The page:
Why add carbon dioxide to concrete?

Why add carbon dioxide to concrete?

The world is desperate for solutions to the crisis brought on by the emissions of greenhouse gases into the atmosphere.

Mainly carbon dioxide (CO2), methane (CH4), nitrous oxide (N₂O), hydrochlorofluorocarbons, and ground-level ozone (O3), these gases trap heat, and are causing global earth and ocean temperatures to rise to unsustainable levels.

They are acknowledged by-products of mining, manufacturing, transport and agricultural industries, but these sectors cannot simply shut up shop.

So, industries seek new answers, including capturing and burying emissions, called ‘sequestration’.

One answer might be to capture CO2 and add it to concrete, where it can be locked up forever.

Visions of bubbling, swirling cauldrons of concrete, hissing gas jets, unbreathable chaos, worthy of the witches in Shakespeare’s Macbeth. Taking it too far? Adjust the frame a little, but let’s be clear, it is a thing. Just not quite as dramatic.

Firstly, the gas is pressurised, so freezing, coming out at -80°C, pulsing mostly CO2 snow, called dry ice, and some gas, onto that swirling grey mass. No bubbling, just a gentle process called ‘sublimating’, as our least favourite greenhouse gas bonds with the wet concrete.

Let’s step back a little. Why would you add carbon dioxide to concrete?

As we know, humans are producing too much CO2, changing the atmosphere, including that breath you just took. And that one. 

Global atmospheric CO2 is around 422 parts per million, a 47% increase since the beginning of the industrial age, and an 11% increase since 2000. Blanketing the earth, trapping heat and destabilising our climate – an effect multiplier. We see it all around us – breaking daily heat records, well, daily. More violent storms, flooding, bushfires, sea level rise, acidifying oceans; the list goes on.

We emit around 37 gigatonnes CO2e (CO2 equivalent) of greenhouse gas each year. A gigatonne is a billion metric tonnes. Convert that to dry ice and you have a 17-metre glacier over the Australian Capital Territory, an area of 2,358 square kilometres.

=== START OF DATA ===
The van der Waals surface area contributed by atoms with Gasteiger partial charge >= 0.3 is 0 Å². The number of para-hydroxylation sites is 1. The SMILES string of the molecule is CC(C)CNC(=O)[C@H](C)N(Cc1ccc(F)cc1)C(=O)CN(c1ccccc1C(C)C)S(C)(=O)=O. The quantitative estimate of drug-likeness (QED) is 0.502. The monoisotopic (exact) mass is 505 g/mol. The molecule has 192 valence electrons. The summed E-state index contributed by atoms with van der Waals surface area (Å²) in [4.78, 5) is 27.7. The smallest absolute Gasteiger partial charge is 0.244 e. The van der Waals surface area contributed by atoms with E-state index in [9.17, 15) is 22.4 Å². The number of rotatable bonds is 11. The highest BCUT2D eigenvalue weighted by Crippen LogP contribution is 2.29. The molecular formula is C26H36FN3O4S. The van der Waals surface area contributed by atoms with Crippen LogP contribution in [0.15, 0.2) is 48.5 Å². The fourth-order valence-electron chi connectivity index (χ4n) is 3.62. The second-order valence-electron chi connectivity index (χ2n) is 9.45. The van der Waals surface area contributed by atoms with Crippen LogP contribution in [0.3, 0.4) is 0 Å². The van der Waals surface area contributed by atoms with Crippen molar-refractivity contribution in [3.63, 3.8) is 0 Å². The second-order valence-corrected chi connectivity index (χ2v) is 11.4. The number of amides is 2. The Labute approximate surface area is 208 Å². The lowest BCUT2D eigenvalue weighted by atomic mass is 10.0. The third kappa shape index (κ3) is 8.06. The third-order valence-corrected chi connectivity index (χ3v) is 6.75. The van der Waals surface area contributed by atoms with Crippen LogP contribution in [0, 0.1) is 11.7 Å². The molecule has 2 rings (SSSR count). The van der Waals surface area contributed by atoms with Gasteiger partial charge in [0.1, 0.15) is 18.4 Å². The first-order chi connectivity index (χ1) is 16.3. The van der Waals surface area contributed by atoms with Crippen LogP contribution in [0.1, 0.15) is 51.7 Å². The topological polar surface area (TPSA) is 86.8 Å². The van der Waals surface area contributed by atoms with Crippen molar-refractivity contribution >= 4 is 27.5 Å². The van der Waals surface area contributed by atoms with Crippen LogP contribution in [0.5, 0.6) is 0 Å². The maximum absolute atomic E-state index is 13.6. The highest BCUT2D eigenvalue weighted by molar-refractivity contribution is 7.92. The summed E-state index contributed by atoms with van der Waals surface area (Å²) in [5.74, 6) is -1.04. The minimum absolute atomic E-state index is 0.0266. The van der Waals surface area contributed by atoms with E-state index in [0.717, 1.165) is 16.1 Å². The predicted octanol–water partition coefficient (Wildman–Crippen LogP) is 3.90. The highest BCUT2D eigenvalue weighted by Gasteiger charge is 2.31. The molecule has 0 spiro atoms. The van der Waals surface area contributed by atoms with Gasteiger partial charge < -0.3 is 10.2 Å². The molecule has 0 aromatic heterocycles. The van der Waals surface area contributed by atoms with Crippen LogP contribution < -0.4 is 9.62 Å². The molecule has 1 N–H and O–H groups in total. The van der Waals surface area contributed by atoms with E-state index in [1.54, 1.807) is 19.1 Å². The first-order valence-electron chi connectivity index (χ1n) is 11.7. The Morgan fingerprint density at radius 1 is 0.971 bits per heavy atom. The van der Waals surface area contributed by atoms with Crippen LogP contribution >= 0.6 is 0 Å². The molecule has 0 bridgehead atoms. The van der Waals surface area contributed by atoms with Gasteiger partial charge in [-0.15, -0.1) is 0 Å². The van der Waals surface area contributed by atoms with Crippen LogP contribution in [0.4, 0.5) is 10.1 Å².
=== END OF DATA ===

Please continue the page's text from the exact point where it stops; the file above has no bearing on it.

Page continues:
The global building and construction sector accounts for about 39% of those emissions (2018 figures), with 11% of that coming from manufacturing building materials and products such as steel, cement and glass.

Concrete is a major contributor, a material we’ve been mass-producing since the Romans built the Colosseum in 70 CE. Two thousand years on, annual production is 30 billion tonnes. Concrete is the second most consumed material in the world after water.

Its most common binder — cement — contributes roughly 8% of our global carbon emissions.

Mineral carbonation might enable some of those emissions to be locked up.

Mineral carbonation is on-show any time we go for a bushwalk, or stare at a rock in the garden. It’s ‘weathering’ – formation of stable carbonates following the reaction between CO2 and calcium (Ca) or magnesium (Mg). Carbon dioxide dissolves in rainwater, reacts with Ca- or Mg-rich silicate minerals in rock to become calcium or magnesium carbonate, and you see the result. A slow process, over geological time scales.

Mineral carbonation: two approaches to industrialising it

In 2006, Canberra entrepreneurs, Marcus Dawe and John Beever, on reading the first IPCC (Intergovernmental Panel on Climate Change) report, linking CO2 emissions to rapid climate change, posed the question: “What can we do with CO2 instead of burying it?”.

After much research, the pair stumbled upon mineral carbonation as a potential solution. After a further six years of university-based scientific research and industry advocacy, grants enabled a move to pilot-plant scale in 2013, and Mineral Carbonation International (MCi Carbon) was born.